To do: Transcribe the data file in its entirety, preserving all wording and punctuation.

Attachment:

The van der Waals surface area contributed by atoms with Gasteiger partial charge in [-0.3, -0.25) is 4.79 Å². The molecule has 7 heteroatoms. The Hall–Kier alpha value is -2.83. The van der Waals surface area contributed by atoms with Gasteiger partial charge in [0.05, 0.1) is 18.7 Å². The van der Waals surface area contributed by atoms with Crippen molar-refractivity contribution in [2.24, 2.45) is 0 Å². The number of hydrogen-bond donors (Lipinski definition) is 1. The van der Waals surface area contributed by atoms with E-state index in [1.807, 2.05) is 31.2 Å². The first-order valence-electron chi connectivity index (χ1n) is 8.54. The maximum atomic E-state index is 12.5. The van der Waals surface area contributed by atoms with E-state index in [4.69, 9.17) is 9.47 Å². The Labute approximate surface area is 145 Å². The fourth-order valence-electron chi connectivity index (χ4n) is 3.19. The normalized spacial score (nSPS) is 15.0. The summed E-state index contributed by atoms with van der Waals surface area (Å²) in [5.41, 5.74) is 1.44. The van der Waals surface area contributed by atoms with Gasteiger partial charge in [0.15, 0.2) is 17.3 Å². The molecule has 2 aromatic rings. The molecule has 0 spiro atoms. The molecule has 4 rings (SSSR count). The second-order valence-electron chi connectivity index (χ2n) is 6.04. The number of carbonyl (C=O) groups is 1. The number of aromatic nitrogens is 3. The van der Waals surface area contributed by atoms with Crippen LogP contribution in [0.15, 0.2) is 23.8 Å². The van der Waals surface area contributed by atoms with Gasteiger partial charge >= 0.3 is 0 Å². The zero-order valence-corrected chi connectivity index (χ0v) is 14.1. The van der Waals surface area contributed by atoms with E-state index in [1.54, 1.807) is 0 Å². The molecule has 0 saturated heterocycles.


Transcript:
The van der Waals surface area contributed by atoms with Gasteiger partial charge in [-0.3, -0.25) is 4.79 Å². The molecule has 7 heteroatoms. The Hall–Kier alpha value is -2.83. The van der Waals surface area contributed by atoms with Gasteiger partial charge in [0.05, 0.1) is 18.7 Å². The van der Waals surface area contributed by atoms with Crippen molar-refractivity contribution in [2.24, 2.45) is 0 Å². The number of hydrogen-bond donors (Lipinski definition) is 1. The van der Waals surface area contributed by atoms with E-state index in [1.807, 2.05) is 31.2 Å². The first-order valence-electron chi connectivity index (χ1n) is 8.54. The maximum atomic E-state index is 12.5. The van der Waals surface area contributed by atoms with E-state index in [4.69, 9.17) is 9.47 Å². The Labute approximate surface area is 145 Å². The fourth-order valence-electron chi connectivity index (χ4n) is 3.19. The normalized spacial score (nSPS) is 15.0. The summed E-state index contributed by atoms with van der Waals surface area (Å²) in [5.41, 5.74) is 1.44. The van der Waals surface area contributed by atoms with Gasteiger partial charge in [0.15, 0.2) is 17.3 Å². The molecule has 2 aromatic rings. The molecule has 0 spiro atoms. The molecule has 4 rings (SSSR count). The second-order valence-electron chi connectivity index (χ2n) is 6.04. The number of carbonyl (C=O) groups is 1. The number of aromatic nitrogens is 3. The van der Waals surface area contributed by atoms with Crippen LogP contribution in [0.15, 0.2) is 23.8 Å². The van der Waals surface area contributed by atoms with Gasteiger partial charge >= 0.3 is 0 Å². The zero-order valence-corrected chi connectivity index (χ0v) is 14.1. The van der Waals surface area contributed by atoms with E-state index in [1.54, 1.807) is 0 Å². The molecule has 0 saturated heterocycles.